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Re: undoing breakage of perl-compatibility (removal of auto-deref)

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L A Walsh
May 22, 2021 21:43
Re: undoing breakage of perl-compatibility (removal of auto-deref)
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On 2021/03/03 11:30, Ricardo Signes wrote:
> On Wed, Mar 3, 2021, at 5:00 AM, L A Walsh wrote:
>>> In general, in Perl, if something expects to be handed a reference to 
>>> an array, one can hand in a blessed object that provides 
>>> array-dereference behavior.
>> ----
>>     "In general"?  Please state where in the documentation for 
>> perl that this is a documented feature. 
> perldoc "overload" under "Dereferencing."
    I left this for a while because I wanted to make sure I understood
the issue(s) and I was getting too stressed/distressed by things
that didn't make sense.

    The text under "overload" doesn't guarantee what you think it does.
While it says that "if something expects to be handed a reference to an
array, one can hand a blessed object that provides
array-dereference behavior".  We'll assume that the same would hold true
for hashes as well.

        Perl currently provides an "element dereference ability" for 
arrays and hashes.  I.e. given a reference to an array or to a hash, perl
can directly access a member of that array or hash using $V->[<index>]
and $v->{<key>}, _respectively_.  You can't use [] for hash access nor
{} for array access.  _Neither_ method of referencing an array or hash 
will work for class or object references.  Perl lacks such a feature.

    Statements like 'keys' and 'values' require one of ('arrays', 'hashes').
It is an *exclusive-OR*.  They require something be one ^ the other.  That
is the requirement that "auto-deref" uses.  You cannot claim auto-deref
introduces a new incompatibility.  Neither allowing auto-deref be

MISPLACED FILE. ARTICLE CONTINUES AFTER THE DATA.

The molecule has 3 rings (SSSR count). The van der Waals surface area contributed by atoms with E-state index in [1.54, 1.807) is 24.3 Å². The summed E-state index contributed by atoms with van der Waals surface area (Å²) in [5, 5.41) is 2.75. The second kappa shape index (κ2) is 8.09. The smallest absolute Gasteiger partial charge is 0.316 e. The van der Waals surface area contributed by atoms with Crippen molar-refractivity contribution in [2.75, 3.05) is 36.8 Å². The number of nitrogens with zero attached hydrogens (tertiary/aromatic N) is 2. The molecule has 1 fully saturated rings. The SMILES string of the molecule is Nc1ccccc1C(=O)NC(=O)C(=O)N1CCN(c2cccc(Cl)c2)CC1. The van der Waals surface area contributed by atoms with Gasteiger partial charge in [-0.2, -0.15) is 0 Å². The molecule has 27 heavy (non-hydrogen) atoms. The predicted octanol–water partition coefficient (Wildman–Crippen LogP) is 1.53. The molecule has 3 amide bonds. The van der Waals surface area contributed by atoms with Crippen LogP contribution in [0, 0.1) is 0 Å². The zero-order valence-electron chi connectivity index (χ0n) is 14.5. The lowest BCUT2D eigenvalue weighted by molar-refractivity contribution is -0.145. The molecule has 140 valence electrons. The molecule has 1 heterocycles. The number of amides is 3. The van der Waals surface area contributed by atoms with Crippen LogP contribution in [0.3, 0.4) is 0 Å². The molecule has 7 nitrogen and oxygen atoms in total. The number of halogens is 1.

with any existing program because currently you cannot use an object 
in anyplace where 'real arrays' and 'real hashes' are used.

    There is no "incompatibility".

    If people want an object to work in such situations, they need to 
a mechanism that perl can fallback on to resolve the object into an array or
hash (like @ISA(HASH)/@ISA(ARRAY) providing for a default-auto-deref type
for classes that wish to implent such a feature).  If classes don't wish
to access the new functionality provided by auto-deref, they don't have to
do anything -- no more than they would be able to access random-member 
of $ar->[] or $hr->{}.

    The rational for removing the auto-deref feature violates the 
feature of perl already providing random-member access of existing 
Arrays and
Hashes.  You can't violate current compatibility with perl in order to 
new features that take advantage of existing perl-behaviors.  To do so 
existing compatibility by forbidding new features that are compatible with
perl existing syntax.
>> [Such statement are] meaningless since there is nothing in the language to
>> specify such a behavior.
> "overload" is a well defined mechanism.  This has been present since at least 5.005.
    That was documented to have bugs before 5.14 and 5.16 -- when auto-deref
was already implemented.  Regardless -- overload has disclaimers in
BUGS and PITFALLS -- where it acknowledges incompatibility problems with
the existing perl.  Thus it cannot be used as a canonical reference to
what is allowed or provided in perl.


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